Jon Kabat-Zinn offers a beautiful suggestion, a powerful image, that we can take into our practice, “you might try, just as an experiment, to hold yourself in awareness and acceptance for a time in your practice, as a mother would hold a hurt or frightened child, with a completely available and unconditional love” (2005, p. 163–4). When we do sitting meditation or recite lovingkingness phrases or do any number of compassion practices, we can put our hand on our heart to feel a physical connection with ourselves. HeartMath studies posted on their website point to a direct connection between the heart and the brain; the messages we send ourselves can be profoundly impactful energetically, neurologically and biochemically. Small acts of compassion are where we start. But we first need to give ourselves permission to welcome these expressions of care into our lives.


* By entering this contest, you give consent to Kind Over Matter to use your name for promotional purposes on our website and on all social media.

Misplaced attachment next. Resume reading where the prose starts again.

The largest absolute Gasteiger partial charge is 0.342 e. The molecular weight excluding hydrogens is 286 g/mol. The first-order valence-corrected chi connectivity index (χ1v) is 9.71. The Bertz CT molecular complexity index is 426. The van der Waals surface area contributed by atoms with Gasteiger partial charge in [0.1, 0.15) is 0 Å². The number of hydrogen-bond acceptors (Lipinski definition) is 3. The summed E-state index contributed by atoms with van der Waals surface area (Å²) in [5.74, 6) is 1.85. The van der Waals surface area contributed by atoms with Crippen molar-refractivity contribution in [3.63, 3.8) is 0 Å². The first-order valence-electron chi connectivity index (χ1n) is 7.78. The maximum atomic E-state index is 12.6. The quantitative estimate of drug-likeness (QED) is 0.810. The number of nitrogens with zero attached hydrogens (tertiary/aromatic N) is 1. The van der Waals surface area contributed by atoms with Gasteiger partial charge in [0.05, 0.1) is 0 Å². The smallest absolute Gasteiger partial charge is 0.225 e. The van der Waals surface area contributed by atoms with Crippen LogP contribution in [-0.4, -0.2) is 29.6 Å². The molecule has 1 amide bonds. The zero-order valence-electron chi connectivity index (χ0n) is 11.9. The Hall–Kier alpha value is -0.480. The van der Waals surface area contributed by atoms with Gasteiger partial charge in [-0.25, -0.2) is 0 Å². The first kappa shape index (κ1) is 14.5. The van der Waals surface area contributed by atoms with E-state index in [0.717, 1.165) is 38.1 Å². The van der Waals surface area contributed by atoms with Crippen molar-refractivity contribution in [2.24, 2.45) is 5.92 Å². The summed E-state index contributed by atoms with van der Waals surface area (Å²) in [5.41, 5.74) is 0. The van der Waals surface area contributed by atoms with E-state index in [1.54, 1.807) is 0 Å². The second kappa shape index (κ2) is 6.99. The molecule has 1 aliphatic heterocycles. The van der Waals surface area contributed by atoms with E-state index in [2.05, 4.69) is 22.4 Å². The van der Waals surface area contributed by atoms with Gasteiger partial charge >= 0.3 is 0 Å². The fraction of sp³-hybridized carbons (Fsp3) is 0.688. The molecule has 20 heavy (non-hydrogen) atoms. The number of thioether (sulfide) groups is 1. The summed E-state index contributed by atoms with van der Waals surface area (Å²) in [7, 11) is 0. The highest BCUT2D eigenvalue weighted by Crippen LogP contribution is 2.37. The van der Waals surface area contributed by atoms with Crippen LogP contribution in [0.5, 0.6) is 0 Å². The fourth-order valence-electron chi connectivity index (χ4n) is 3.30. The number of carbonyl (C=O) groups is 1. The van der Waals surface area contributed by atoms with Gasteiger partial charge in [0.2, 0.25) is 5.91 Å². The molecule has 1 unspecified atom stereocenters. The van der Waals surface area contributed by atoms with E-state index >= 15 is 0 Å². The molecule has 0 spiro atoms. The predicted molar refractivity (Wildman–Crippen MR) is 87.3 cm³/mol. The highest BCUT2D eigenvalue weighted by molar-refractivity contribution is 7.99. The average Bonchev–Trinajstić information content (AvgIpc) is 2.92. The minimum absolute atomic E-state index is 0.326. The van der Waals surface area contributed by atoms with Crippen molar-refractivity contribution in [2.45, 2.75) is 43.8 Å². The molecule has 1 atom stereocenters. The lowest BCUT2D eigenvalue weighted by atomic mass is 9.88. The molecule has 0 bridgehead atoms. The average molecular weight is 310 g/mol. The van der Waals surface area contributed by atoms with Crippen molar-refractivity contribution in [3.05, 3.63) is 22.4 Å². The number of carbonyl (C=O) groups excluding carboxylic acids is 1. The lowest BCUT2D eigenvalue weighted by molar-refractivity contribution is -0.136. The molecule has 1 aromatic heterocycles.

NOTE: You can purchase Sue’s book from CollectiveInk or on Amazon.

sue schneider
Sue Schneider, Ph.D., is a medical anthropologist, integrative health coach and certified mindfulness instructor. She has been teaching mindfulness meditation to students of all ages in university and community settings for over a decade. She currently leads community health and wellness initiatives as an Extension Professor and State Health Specialist at Colorado State University, Sue also has an integrative health coaching practice in Fort Collins, CO, where she lives with her husband, son and two dogs. To learn more, visit her website.